This hierarchy seems a tempting gauge for measuring other complexities. Back to our original problem, we can consider a set *X* of objects to be classified, together with an equivalence relation *E* on *X* that tells us *up to what* we’d like to classify these objects. For example, *X* might be the set of the surfaces that we have discussed, and *E* might be the relation of homeomorphism. If *X* is a *nice enough* topological space, one can apply the descriptive set theoretical perspective and ask: is *E* a Borel subset of *X*×*X*? If yes, then maybe invariants exist; otherwise, it seems very unlikely that a decent classification will ever be available, considering that *E* itself is incredibly complicated. Showing that certain equivalence relations are *not* Borel is typically referred to as *anti*-classification — if invariants exist, they must be absurdly complicated.

Many classification problems are not Borel, so are regarded as *unsolvable* — for example, the isomorphism between countable graphs is not Borel. Invariants that distinguish countable graphs, if they even exist, have to be very hard to imagine, almost impossible. Proving this requires us to turn the classification problem — a priori just a question about isomorphisms between some combinatorial objects — into a *topological* one. To do so, we must encode countable graphs in a shape, a topological space that remembers the original data.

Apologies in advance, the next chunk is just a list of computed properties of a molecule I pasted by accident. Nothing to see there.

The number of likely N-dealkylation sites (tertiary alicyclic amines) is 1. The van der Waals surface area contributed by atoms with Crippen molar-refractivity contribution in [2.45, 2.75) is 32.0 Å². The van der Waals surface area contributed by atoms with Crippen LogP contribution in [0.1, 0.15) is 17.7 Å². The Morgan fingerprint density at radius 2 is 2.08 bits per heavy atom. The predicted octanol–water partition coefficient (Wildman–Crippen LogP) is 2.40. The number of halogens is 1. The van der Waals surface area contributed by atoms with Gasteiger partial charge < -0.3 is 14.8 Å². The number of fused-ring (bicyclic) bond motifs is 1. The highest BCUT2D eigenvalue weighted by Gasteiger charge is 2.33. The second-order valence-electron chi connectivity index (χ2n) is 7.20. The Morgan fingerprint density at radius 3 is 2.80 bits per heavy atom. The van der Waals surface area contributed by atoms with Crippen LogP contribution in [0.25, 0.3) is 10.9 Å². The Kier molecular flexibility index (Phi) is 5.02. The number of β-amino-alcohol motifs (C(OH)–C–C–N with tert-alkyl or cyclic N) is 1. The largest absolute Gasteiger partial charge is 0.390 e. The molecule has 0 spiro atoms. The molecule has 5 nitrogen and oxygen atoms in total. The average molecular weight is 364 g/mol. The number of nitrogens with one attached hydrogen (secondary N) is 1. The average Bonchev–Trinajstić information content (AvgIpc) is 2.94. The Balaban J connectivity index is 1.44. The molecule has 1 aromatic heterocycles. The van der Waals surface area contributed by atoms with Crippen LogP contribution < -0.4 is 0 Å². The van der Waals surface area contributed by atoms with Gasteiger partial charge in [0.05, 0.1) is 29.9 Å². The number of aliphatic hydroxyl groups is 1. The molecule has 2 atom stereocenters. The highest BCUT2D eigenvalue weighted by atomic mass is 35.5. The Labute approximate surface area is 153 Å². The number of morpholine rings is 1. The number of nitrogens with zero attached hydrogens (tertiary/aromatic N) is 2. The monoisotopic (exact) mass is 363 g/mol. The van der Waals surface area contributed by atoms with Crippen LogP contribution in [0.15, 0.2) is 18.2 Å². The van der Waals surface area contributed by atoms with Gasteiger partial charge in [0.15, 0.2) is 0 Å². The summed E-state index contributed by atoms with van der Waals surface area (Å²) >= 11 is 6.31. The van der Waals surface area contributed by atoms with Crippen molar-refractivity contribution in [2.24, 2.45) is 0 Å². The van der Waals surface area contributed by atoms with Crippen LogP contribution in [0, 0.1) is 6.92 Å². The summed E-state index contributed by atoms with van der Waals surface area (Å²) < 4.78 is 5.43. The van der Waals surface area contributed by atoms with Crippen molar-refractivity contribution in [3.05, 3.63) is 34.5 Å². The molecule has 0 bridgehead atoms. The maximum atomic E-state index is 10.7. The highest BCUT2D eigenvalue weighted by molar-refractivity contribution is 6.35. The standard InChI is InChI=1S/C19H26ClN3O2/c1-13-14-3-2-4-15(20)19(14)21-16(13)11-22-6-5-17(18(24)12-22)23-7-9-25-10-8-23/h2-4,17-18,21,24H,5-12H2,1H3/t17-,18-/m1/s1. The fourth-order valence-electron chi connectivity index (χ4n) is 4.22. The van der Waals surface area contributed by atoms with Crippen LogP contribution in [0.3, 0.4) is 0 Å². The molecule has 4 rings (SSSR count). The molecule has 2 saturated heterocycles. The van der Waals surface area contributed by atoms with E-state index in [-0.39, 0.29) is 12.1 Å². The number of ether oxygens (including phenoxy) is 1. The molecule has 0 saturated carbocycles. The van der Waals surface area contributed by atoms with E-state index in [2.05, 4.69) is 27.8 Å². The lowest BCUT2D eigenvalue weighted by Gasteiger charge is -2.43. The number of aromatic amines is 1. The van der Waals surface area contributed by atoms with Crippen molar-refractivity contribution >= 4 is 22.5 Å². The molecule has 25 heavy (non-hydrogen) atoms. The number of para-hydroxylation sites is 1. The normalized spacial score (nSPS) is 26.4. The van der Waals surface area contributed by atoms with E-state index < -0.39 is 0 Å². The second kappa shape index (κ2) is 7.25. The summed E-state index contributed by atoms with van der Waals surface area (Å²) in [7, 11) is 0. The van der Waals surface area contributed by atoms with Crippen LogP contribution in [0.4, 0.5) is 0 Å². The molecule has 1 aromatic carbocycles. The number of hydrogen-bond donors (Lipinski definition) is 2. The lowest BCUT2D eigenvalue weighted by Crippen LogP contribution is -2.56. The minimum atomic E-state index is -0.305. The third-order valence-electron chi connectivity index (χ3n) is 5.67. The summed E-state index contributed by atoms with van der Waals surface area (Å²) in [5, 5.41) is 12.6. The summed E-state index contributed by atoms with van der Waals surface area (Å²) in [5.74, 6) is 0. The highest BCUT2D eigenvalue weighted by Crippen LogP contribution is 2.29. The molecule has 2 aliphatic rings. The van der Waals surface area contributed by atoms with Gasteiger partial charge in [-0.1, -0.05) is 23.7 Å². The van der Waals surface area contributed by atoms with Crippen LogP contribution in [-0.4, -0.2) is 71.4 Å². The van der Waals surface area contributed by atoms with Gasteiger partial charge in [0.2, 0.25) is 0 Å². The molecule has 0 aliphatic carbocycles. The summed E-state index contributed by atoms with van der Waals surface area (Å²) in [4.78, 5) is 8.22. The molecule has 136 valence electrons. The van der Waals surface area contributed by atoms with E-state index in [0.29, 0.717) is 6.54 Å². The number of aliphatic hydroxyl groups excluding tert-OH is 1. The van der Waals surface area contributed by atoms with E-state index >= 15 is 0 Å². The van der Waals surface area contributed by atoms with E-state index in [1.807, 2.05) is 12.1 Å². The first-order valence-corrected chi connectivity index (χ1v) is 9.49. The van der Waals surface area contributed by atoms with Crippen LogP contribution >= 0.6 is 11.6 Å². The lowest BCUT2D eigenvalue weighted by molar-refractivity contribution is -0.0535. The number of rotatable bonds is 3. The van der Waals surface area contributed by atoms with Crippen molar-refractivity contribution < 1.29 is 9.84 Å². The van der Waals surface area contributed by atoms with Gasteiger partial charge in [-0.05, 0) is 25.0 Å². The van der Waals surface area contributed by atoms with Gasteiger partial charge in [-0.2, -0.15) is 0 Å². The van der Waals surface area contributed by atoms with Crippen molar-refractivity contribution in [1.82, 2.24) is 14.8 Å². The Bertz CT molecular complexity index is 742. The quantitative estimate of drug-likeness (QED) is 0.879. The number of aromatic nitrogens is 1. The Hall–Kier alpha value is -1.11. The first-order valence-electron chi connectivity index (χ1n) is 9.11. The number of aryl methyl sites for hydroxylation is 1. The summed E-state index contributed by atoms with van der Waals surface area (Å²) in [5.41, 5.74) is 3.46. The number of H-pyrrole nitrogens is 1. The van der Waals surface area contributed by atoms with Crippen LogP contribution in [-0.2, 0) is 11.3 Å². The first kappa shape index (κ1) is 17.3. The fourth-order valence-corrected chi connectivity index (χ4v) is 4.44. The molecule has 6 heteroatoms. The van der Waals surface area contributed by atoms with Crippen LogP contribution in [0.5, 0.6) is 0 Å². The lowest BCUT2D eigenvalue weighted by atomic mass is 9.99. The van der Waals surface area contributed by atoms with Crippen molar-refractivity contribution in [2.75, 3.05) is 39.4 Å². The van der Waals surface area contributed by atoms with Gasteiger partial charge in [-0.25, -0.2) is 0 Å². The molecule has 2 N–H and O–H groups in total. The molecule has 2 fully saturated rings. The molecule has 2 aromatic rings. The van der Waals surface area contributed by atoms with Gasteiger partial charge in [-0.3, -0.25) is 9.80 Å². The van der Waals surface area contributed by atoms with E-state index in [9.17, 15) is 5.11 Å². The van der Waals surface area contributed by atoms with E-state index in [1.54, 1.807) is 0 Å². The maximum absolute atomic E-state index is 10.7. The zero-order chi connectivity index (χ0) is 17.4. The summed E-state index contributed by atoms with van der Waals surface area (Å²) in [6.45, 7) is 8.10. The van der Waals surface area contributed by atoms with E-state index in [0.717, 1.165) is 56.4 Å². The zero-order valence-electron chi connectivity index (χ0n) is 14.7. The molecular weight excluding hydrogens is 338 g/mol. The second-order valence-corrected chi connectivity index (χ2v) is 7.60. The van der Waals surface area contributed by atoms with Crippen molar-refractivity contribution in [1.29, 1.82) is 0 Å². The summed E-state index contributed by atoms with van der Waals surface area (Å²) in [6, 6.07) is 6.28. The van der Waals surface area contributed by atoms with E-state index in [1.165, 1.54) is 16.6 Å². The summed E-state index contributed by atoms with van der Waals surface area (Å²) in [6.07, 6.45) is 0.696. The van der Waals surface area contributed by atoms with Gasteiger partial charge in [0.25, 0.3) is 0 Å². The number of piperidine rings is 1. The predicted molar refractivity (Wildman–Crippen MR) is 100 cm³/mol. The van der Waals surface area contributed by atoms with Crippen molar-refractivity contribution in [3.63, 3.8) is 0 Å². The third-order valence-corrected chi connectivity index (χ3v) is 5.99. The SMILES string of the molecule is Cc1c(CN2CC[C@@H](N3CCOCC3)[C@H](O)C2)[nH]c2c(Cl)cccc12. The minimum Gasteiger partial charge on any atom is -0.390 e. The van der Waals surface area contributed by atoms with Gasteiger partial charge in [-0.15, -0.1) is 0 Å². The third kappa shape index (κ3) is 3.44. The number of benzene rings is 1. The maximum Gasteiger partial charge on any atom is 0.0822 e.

What is a *countable* graph? It is the choice of a subset

that encodes the *edge* relation: two natural numbers *n* and *m* are connected by an edge precisely when *(n,m)* is in *V*. Thus *V* completely determines the graph.

Now *V* can be seen as a *point* in a topological space, namely the space

which descriptive set theorists love very much. It can be seen as an *infinite* *product* of copies of *2*, which then receives the product topology. While a bit counterintuitive at first, it is in fact quite a nicely behaved space, for which the notion of “Borel” makes sense. Then one can look at the relation *E* defined on this space by “*E(V,W)* holds precisely when the graphs encoded by *V* and *W* are isomorphic”. The theorem that can be proved is that *E* is *not* Borel, so it is quite complicated.

The object “infinite product of copies of *2*” is a useful encoding of seemingly abstract and complicated objects, like generic countable graphs. Its topological properties, then, can be used to study the *shape* of the isomorphism relation, producing concrete and sometimes surprising results on classification. This is, however, not a failproof technique; in the case of geometrical objects like the surfaces at the beginning, it is not quite clear what kind of topological space should be used to study classifiability. In an ironic twist of events, there seems to be no clear concept of what the shape of shapes should be (that is, unless the words *moduli space* enter the picture, which would open a whole another chapter of this story).